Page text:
[0:45:39.6] JM: Let’s give an example here. I want to create a database on top of a volume on a container orchestration system. Now that we’ve given so much detail into what the container storage interface does, describe what happens. If I want to create a database for my WordPress blog, on my container orchestrator, what’s going to happen behind the scenes? Maybe you could give one or two examples of different storage systems that would potentially be a good fit for backing this database that I needed to create and how these would be created and connected to my container orchestrator.

[0:46:18.2] JY: Yeah. So let’s just EBS as an example and also using Kubernetes. So when you deploy your –

[0:46:25.1] JM: Sorry. Amazon Elastic Block Storage, just for people who don’t know. [0:46:28.6] JY: Right. Okay. I use Kubernetes as an example just to demonstrate how this whole thing works. The operator will actually talk to API server to create your MySQL application, a bunch of pod, and a pod is just a collection of container that’s running on the same network name space. When the CO first needs to make a scheduling decision to where to place those pod. Once that scheduling decision has been made, seem the container, the MySQL container, needs a volume to store its data, a persistent volume to store its data, the CO will find out that, say, the MySQL pod needs a volume and the agent component of the CO in this case is a kubelet, will actually try to make that volume available on the node so that MySQL application container can actually write to the volume.

So the CO will actually – At this time, will actually try to attach the volume. Let’s assume the volume already exists. I’m going to back to talk about if the volume does not exist, what’s the workflow? If the volume already exists, the COs will actually just invoke the CSI interface to attach the volume to a given node that the scheduler pick and mount the volume on a specific location on the node. Then using Docker to launch the container and when the volume for the container is actually that mounted file system on the node already that previously done by the CO by invoking the CSI interface.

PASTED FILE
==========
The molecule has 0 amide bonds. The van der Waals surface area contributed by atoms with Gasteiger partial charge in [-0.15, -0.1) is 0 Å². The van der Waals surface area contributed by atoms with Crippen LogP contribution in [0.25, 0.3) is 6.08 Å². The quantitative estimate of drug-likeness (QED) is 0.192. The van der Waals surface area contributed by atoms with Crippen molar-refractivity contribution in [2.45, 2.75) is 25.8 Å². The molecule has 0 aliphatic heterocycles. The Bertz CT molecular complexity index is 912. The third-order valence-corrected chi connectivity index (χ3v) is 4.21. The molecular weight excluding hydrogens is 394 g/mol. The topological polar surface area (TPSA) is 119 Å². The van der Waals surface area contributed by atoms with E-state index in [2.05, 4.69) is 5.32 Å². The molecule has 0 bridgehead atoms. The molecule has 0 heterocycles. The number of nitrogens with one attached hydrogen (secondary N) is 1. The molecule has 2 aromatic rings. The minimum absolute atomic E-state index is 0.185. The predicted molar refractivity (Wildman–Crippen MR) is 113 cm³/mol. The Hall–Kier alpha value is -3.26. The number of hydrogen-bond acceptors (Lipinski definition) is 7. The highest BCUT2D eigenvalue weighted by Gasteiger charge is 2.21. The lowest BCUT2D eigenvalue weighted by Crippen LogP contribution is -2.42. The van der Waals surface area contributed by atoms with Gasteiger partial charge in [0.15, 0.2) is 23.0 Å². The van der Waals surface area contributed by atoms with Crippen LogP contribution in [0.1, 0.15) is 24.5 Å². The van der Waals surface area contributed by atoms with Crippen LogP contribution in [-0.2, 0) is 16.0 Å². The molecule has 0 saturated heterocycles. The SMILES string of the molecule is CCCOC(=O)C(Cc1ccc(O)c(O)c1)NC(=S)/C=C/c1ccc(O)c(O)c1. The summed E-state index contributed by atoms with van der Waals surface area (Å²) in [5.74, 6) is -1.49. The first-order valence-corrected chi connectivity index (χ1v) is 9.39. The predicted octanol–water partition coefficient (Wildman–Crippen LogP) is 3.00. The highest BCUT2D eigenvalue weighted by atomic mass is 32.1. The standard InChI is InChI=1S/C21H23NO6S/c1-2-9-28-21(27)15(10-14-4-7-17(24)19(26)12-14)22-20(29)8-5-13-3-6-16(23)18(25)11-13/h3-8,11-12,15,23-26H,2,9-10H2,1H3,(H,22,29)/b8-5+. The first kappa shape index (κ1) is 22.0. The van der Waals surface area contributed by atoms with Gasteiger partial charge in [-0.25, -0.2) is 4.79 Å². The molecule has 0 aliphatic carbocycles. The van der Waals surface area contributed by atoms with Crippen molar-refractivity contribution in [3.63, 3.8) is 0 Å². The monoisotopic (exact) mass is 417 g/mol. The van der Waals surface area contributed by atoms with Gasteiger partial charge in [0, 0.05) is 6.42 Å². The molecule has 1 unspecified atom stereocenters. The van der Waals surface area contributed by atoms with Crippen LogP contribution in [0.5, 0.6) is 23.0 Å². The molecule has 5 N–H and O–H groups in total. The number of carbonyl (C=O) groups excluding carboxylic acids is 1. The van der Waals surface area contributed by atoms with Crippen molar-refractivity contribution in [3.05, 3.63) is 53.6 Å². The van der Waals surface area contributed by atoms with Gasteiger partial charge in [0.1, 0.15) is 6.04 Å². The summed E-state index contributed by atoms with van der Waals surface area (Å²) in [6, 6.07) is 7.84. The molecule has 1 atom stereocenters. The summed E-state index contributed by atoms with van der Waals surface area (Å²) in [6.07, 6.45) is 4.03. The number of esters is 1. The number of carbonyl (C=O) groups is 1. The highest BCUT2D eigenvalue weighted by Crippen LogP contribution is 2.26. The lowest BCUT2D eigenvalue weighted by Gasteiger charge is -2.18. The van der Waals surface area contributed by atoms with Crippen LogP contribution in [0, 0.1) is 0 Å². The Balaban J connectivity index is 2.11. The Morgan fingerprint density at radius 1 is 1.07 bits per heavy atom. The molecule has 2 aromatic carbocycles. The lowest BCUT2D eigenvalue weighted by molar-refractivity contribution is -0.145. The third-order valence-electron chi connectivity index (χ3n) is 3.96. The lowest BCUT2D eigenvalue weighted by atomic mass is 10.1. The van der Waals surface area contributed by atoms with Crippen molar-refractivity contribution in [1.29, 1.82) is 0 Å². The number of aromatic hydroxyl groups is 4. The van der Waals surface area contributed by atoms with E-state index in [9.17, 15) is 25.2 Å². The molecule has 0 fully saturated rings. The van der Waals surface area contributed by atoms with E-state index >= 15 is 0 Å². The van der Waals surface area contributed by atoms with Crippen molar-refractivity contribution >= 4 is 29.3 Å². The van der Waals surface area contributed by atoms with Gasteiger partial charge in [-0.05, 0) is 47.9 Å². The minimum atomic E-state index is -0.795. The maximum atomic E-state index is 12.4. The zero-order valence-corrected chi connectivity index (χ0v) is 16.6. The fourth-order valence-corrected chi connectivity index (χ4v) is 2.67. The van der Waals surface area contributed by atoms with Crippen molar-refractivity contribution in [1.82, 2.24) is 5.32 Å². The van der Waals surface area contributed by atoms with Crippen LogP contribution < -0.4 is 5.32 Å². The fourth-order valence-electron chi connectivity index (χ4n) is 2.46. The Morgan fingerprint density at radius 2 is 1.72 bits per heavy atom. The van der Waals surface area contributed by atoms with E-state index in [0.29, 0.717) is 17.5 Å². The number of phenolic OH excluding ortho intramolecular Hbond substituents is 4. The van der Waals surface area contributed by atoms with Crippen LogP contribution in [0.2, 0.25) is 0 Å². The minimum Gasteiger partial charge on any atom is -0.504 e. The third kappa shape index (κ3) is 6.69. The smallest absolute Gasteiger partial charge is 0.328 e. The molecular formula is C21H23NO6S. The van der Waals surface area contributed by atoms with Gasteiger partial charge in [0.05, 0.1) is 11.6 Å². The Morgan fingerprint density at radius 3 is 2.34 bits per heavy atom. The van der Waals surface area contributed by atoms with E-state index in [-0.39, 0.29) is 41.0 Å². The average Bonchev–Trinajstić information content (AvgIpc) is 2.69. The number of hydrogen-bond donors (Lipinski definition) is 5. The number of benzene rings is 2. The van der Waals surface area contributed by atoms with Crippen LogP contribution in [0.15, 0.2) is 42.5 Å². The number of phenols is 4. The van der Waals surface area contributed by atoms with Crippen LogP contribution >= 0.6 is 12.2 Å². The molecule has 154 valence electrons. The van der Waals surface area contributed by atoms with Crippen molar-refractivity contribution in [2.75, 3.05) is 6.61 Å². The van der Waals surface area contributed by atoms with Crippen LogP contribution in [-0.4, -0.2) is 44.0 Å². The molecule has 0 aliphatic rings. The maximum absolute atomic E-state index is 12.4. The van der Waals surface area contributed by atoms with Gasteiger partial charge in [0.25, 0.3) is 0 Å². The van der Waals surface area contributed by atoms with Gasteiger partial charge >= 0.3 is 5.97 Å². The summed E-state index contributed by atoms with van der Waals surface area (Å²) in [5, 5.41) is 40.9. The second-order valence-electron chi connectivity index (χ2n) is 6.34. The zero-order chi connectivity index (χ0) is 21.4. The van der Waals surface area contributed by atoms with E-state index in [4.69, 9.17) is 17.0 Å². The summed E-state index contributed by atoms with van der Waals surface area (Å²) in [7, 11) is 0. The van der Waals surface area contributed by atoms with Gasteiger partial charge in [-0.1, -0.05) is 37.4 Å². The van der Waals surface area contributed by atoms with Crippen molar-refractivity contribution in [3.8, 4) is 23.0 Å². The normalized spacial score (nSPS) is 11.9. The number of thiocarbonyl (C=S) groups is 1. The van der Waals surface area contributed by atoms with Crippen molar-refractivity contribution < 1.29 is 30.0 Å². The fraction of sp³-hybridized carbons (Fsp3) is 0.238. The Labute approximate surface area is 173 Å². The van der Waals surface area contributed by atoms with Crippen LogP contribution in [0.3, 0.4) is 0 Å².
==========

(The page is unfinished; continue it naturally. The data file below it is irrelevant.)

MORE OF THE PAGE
So that’s kind of the launch path where you have the workload reference to a persistent volume, and assuming the volume already exists. If the volume does not exist – So in Kubernetes, the typical way is the container will – The [inaudible 0:48:07.6] will actually specify a persistent volume claim saying, “I want a 10 gig volume that has storage class full,” and a storage class as I mentioned is an indirection from a name to a set of vendor specific parameter for that class or storage, and Kubernetes will actually translate that volume, storage class fast to a bunch of vendor specific parameters and actually call the CSI interface when [inaudible 0:48:34.5] a persistent volume claim and if there’s no persistent volume that binds to that claim yet, you’re trying to create a new persistent volume that can satisfy the requirement of that claim. At the time, we’re trying to call CSI create volume, trying to create a volume, persistent volume by using that CSI interface and the backend will actually provision an actual EBS volume for that persistent volume claim and this will bind to that persistent volume claim. Then the rest will be the same, that the [inaudible 0:49:02.5] will be scheduled by the scheduler on node. The kubelet will actually make the volume available on a node by invoking the CSI interface publish volume and controller publish and node publish.

[0:49:13.3] JM: Once that database is wired up and it’s connected to the backing EBS storage, what happens if my database application container, or my container orchestration system. What happens if my database application container dies?

[0:49:30.3] JY: If the application dies, the scheduler will make a decision to where – I mean, basically, the scheduler will try to restart the same application not necessarily on the same node, but potentially on a different node. So if that happens, for example, the scheduler decides to place the application on a different node, then the kubelet will actually try to make sure that the same volume will be accessible from the second node and it will try to do the detach first. For the EBS case, you’re trying to detach EBS volume from the previous node first and then attach to the new node, and that all process, if through CSI by calling some specific CSI interface, and unpub controller no publish volume, and then controller publish to a new node and controller node publish to the node.